Trustees of defined benefit pension schemes which claim to be "Last Man Standing Schemes" for Pension Protection Fund risk based levy calculation will receive an email from the Pensions Regulator soon (if they have not already received one).


Pension Protection Fund (PPF) levies - legal opinion on "Last Man Standing" status.


The Triennium Policy Statement and 2015/16 Pension Protection Levy Determination.

Key date

Trustees need to confirm to the PPF that they have received an opinion by 5.00pm on 29 May 2015.

Who is this consultation relevant to?

Employers of multi-employer defined benefit pension schemes eligible for PPF protection. Trustees of those schemes.


The PPF provides compensation to members of defined benefit pension schemes where the sponsoring employer of the scheme becomes insolvent and the scheme cannot provide 100 per cent PPF compensation. Part of the PPF's funding to provide compensation comes from a levy on eligible schemes. The PPF calculates the levy based on (amongst other things) the likelihood the scheme's employer will become insolvent and that the scheme it sponsors will have to enter the PPF.

For multi-employer pension schemes the PPF nuances this calculation based on what the scheme rules say will happen if some employers become insolvent, but others remain going concerns.

What is a "Last Man Standing" pension scheme?

You will find the PPF's definition of a "Last Man Standing" pension scheme in the snappily named rule E6.2(2) of the 2015/2016 Levy Determination. In summary it is a multi-employer pension scheme where under the scheme rules the liabilities of the scheme pass to the last employer in the scheme where the other employers have ceased to participate or become insolvent. It does not include a scheme whose rules give the trustees the option or duty to segregate a section of the scheme where an employer departs (whether through insolvency or otherwise).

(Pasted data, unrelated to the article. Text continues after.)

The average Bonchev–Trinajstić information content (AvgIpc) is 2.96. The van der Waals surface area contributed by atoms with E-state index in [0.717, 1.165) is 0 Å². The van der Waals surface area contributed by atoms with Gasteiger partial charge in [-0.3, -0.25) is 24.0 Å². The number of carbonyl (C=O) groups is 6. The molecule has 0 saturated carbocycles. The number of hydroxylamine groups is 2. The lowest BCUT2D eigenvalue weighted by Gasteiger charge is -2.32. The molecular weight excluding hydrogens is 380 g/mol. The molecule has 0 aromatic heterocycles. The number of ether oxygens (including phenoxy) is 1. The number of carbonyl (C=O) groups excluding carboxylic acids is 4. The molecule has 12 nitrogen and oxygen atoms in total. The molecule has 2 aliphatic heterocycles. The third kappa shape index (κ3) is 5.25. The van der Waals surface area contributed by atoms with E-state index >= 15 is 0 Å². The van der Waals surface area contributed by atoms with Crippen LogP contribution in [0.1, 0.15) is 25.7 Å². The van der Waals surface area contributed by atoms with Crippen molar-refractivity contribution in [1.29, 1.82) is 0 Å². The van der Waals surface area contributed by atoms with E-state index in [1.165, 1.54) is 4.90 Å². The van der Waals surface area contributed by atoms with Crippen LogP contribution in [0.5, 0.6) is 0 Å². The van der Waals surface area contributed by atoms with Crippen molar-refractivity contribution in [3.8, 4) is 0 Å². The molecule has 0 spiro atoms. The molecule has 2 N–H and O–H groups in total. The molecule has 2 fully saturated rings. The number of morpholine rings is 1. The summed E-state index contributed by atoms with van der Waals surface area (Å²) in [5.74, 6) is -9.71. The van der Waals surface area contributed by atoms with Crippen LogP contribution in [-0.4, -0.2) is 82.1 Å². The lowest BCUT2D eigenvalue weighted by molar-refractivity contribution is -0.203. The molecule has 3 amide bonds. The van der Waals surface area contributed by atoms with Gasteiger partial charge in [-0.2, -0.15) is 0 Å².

The "Last Man Standing" structure has two effects, First employers in these schemes need to factor in all the liabilities of the scheme when considering their potential pension liability. Second the PPF gives them a discount on the risk-based PPF levy as they are less likely to enter the PPF given the additional support from the other employers in the scheme. 

For previous levy years, this discount was a fixed 10 per cent. For this levy year the levy reduction will beup to 10 per cent. The exact figure will depend on the member dispersal between the employers in the scheme, with less credit given where one of the employers holds the majority of members in the scheme.

What is the issue then?

Even allowing for the tapered levy discount, the basic question for the PPF remains whether any given scheme is a "Last Man Standing" scheme. From experience the PPF has discovered that some schemes which claimed to be "Last Man Standing" schemes for risk-based levy purposes have turned out not to be in practice. This meant the schemes got the benefit of a reduced levy they should not have had and ended up as a liability of the PPF anyway.

To address this problem, the Pensions Regulator will write to all schemes that claim this reduction asking them to confirm to the PPF that they have received a legal opinion from an appropriate adviser confirming their "Last Man Standing" status. Trustees need to provide this confirmation by 5.00pm on 29 May 2015. (Although the determination only states that the opinion must be confirmed "by" 29 May 2015 we have asked the PPF to confirm what this meant and they stated it meant by 5.00pm on that day). Failing this the PPF will calculate the scheme's risk-based levy without the discount.

Dentons' comment

Employers who participate in "Last Man Standing" multi-employer schemes (and who in the end bear the cost of the risk-based levy) should ask the trustees of their scheme to get a legal opinion on this point before the deadline. Failing to do so could result in a 10 per cent increase in the risk-based levy.